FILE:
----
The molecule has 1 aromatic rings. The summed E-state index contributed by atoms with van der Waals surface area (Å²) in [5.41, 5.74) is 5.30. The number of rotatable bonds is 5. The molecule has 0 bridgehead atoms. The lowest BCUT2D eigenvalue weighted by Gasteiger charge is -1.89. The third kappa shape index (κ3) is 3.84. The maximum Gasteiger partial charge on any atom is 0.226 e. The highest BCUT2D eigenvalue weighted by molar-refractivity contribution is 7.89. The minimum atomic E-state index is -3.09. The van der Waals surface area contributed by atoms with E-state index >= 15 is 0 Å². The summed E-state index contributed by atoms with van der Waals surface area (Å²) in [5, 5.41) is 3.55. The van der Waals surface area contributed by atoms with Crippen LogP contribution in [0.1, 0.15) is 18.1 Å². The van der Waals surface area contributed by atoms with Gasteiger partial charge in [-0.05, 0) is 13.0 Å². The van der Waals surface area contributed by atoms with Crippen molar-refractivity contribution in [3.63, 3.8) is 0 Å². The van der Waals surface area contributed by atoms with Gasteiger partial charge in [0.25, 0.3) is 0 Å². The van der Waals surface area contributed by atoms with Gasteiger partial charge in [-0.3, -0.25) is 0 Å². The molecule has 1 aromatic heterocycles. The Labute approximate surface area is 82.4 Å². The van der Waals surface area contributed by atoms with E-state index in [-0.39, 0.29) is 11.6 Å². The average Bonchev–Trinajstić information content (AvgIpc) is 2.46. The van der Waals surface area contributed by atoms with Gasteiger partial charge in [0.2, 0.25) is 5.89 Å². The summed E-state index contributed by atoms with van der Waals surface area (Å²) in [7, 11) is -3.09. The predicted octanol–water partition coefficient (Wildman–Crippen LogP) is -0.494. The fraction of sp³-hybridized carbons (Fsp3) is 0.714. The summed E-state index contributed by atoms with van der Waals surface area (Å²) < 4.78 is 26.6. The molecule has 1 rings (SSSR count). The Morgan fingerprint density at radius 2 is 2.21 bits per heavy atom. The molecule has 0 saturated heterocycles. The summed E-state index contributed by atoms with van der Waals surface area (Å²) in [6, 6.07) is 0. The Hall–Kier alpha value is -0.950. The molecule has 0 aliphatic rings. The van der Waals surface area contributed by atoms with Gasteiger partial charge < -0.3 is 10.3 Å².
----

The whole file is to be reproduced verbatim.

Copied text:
The molecule has 1 aromatic rings. The summed E-state index contributed by atoms with van der Waals surface area (Å²) in [5.41, 5.74) is 5.30. The number of rotatable bonds is 5. The molecule has 0 bridgehead atoms. The lowest BCUT2D eigenvalue weighted by Gasteiger charge is -1.89. The third kappa shape index (κ3) is 3.84. The maximum Gasteiger partial charge on any atom is 0.226 e. The highest BCUT2D eigenvalue weighted by molar-refractivity contribution is 7.89. The minimum atomic E-state index is -3.09. The van der Waals surface area contributed by atoms with E-state index >= 15 is 0 Å². The summed E-state index contributed by atoms with van der Waals surface area (Å²) in [5, 5.41) is 3.55. The van der Waals surface area contributed by atoms with Crippen LogP contribution in [0.1, 0.15) is 18.1 Å². The van der Waals surface area contributed by atoms with Gasteiger partial charge in [-0.05, 0) is 13.0 Å². The van der Waals surface area contributed by atoms with Crippen molar-refractivity contribution in [3.63, 3.8) is 0 Å². The van der Waals surface area contributed by atoms with Gasteiger partial charge in [0.25, 0.3) is 0 Å². The van der Waals surface area contributed by atoms with Gasteiger partial charge in [-0.3, -0.25) is 0 Å². The molecule has 1 aromatic heterocycles. The Labute approximate surface area is 82.4 Å². The van der Waals surface area contributed by atoms with E-state index in [-0.39, 0.29) is 11.6 Å². The average Bonchev–Trinajstić information content (AvgIpc) is 2.46. The van der Waals surface area contributed by atoms with Gasteiger partial charge in [0.2, 0.25) is 5.89 Å². The summed E-state index contributed by atoms with van der Waals surface area (Å²) in [7, 11) is -3.09. The predicted octanol–water partition coefficient (Wildman–Crippen LogP) is -0.494. The fraction of sp³-hybridized carbons (Fsp3) is 0.714. The summed E-state index contributed by atoms with van der Waals surface area (Å²) < 4.78 is 26.6. The molecule has 1 rings (SSSR count). The Morgan fingerprint density at radius 2 is 2.21 bits per heavy atom. The molecule has 0 saturated heterocycles. The summed E-state index contributed by atoms with van der Waals surface area (Å²) in [6, 6.07) is 0. The Hall–Kier alpha value is -0.950. The molecule has 0 aliphatic rings. The van der Waals surface area contributed by atoms with Gasteiger partial charge < -0.3 is 10.3 Å².